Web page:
“Using a consecrated Host obtained illicitly from a Catholic church and desecrating it in the vilest ways imaginable, the practitioners offer it in sacrifice to Satan,” Reverend Paul S. Coakley, Archbishop of Oklahoma City, said in a statement. “This terrible sacrilege … mocks Our Lord Jesus Christ, whom we Catholics believe is truly present under the form of bread and wine in the Holy Eucharist when it has been consecrated by a validly ordained priest.”

But Adam Daniels, the leader of the Dakhma of Angra Mainyu, told reporters that he didn’t steal the host — it was given to him by the priest.

“One of my priests in a foreign country is also a Catholic priest and he is the one who consecrated it himself and mailed it to me, and I’m not going to reveal his name and I’m not going to reveal what country he’s from,” Daniels told Daniels later informed VICE News that the priest was from Turkey.

The lawsuit was ultimately resolved this week without having to go to court, as Daniels agreed on Thursday to return the wafers in exchange for the lawsuit being dropped. But the incident is still noteworthy, as it is but the latest in a growing number of “tests” to America’s understanding of religious liberty, and questions linger about what action, if any, police would have taken had the suit been put before a judge.

There are numerous examples throughout American history of legal courts weighing in on disagreements over religious law. In recent years, for example, various state courts have had to settle land disputes between churches attempting to break from their parent faith group and the denominations which, according to church law, technically own their property. States such as Texas have attempted to settle these suits by instituting “neutral” principles that strive to avoid bias towards one religious group. Thus, ideally, judges defer to the “established” beliefs of both faith traditions in a legal fight, respecting both parties unless the actions of one directly challenge the constitutional rights of another. (The U.S. Supreme Court, for its part, has generally refused to hear such cases, deferring to the decisions of the lower courts)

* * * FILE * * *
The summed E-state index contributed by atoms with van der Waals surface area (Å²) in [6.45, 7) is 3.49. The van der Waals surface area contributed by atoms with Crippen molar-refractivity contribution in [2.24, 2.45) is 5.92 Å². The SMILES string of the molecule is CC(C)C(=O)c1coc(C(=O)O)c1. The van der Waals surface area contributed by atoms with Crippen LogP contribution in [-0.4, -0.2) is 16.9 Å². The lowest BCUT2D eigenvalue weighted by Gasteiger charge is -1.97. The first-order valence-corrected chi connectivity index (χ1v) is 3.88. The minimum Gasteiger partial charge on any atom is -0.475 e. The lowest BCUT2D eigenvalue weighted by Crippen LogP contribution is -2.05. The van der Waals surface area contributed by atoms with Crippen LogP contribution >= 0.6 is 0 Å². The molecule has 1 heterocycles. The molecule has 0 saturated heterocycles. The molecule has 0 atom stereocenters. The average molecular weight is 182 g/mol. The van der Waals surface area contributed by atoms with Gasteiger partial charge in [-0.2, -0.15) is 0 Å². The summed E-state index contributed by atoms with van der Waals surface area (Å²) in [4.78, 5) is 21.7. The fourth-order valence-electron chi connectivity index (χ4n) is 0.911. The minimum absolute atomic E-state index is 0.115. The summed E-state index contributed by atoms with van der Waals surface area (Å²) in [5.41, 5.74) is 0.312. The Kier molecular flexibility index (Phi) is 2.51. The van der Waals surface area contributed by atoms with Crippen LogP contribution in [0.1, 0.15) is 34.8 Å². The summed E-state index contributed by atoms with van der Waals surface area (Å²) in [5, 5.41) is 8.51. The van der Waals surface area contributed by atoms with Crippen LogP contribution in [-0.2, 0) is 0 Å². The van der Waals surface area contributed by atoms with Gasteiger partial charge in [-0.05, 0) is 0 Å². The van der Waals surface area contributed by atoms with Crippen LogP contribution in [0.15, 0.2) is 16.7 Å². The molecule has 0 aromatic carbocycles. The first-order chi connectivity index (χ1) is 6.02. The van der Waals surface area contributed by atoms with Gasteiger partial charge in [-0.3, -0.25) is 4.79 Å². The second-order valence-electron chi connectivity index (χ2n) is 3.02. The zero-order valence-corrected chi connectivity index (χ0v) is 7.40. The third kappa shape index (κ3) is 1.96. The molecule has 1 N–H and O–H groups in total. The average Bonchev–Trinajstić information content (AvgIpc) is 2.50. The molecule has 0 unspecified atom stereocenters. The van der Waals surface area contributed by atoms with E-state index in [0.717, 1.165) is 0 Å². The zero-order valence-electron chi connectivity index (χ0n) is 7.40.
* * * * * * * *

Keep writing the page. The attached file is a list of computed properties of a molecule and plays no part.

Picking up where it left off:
Similarly, the core concern in the Oklahoma case should be whether or not theft occurred, meaning the case came down to — with respect to Catholic beliefs — how the Satanists acquired the host in the first place. Writing for the Washington Post, UCLA School of Law professor Eugene Volokh argues that the case only had two possible legal outcomes:

   1. If the Satanists actually got a host — a piece of bread — that was owned by the Catholic Church, and was passed along by a church employee in violation of the terms on which he received the host, then they would have to give it back. The analogy would be if the San Diego Padres gave their players jerseys but only for purposes of playing in them, and one of the players sold his jersey to a fan; the jersey would still belong to the Padres, and the fan would have to give it back. The Satanists could then still conduct whatever rituals they wanted with their own property, but they’d have to get their own damned host.

   2. But if the Satanists got a renegade priest to say some words over a piece of bread that wasn’t owned by the Catholic Church, even if this action was specifically forbidden by the Church, then the bread wouldn’t be owned by the Church. The analogy would be if a Padres player wore his own shirt during practice and then sold it to a fan — something the Padres-player contract specifically forbade. The player would then be violating his contract, but the Padres wouldn’t get ownership rights to the shirt as a result of the breach of the contract (at least unless the contract was very specific on the player expressly transferring his property rights in all shirts he wears during practice; the Church’s petition doesn’t plead the analog of that, I think). Likewise, the Satanists would be able to lawfully acquire this host, which by hypothesis the Church never owned and never lent out on restricted terms.